Google’s DeepMind published a research paper that proposes a way to train large language models so that they provide more reliable answers and are resistant against reward hacking, a step in the development of more adaptable and efficient AI systems.
Hat tip to @EthanLazuk for tweeting about a new research paper from Google DeepMind.
AI Has A Tendency Toward Reward Hacking
Reinforcement Learning from Human Feedback (RLHF) is a method used to train generative AI so that it learns to offer responses that receive positive scores from by human raters. The positive scores are a reward for correct answers, which is why this technique is called Reinforcement Learning. The positive scores are given by the human raters which is why it’s called Reinforcement Learning from Human Feedback.
RLHF is highly successful but it also comes with an unintended side effect where the AI learns shortcuts receiving a positive reward. Instead of providing a correct answer it provides an answer that has the appearance of a correct answer and when it fools the human raters (which is a failure of the reinforcement training), the AI begins to improve on its ability to fool human raters with inaccurate answers in order to receive the rewards (the positive human ratings).
This tendency of the AI to “cheat” in order to earn the training reward is called Reward Hacking, which is what the study seeks to minimize.
The Causes Of Reward Hacking In Large Language Models
To solve the problem of reward hacking the researchers identified two areas that lead to reward hacking that have to be dealt with by their solution:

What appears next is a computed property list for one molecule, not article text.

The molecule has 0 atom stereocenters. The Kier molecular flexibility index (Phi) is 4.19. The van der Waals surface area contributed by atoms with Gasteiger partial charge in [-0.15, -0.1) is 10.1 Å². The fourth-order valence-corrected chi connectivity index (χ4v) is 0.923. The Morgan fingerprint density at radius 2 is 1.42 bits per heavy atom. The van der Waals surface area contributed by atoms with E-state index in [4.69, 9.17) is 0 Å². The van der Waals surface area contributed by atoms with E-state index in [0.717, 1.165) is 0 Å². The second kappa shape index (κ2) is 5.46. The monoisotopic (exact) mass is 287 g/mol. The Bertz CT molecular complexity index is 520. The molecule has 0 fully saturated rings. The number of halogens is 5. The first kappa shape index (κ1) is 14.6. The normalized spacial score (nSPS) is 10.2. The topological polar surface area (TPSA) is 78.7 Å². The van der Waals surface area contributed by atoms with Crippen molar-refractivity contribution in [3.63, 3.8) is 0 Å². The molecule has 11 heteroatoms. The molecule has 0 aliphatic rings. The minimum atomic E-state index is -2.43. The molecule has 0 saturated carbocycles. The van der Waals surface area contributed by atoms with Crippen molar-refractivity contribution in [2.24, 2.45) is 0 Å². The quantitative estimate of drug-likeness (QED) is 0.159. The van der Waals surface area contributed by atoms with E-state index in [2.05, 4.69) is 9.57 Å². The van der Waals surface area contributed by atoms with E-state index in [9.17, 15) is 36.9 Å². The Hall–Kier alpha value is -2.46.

- Distribution shifts
- Inconsistencies in human preferences
Distribution shifts refers to the situation where an LLM is trained on a certain kind of dataset and then, during reinforcement learning, it is exposed to a different kinds of training data that it hasn’t seen before. This change in data type is called a distribution shift, and it could potentially cause the language model to manipulate the reward system in order to give a satisfactory answer that it’s otherwise not prepared to provide.
Inconsistencies In Human Preferences
This is a reference to humans being inconsistent in their ratings when judging answers provided by the AI. For example, solving the problem of inconsistency in human preferences is likely one of the motivations behind the creation of the Google Search Quality Raters Guidelines which has the effect of lessening the influence of subjective preferences.
Human preferences can vary from person to person. Reinforcement Learning from Human Feedback relies on human feedback in the reward model (RM) training process and it’s the inconsistencies that can lead to reward hacking.
Finding a solution is important, as the researchers noted:
“This reward hacking phenomenon poses numerous issues.
First, it degrades performances, manifesting as linguistically flawed or unnecessarily verbose outputs, which do not reflect true human preferences.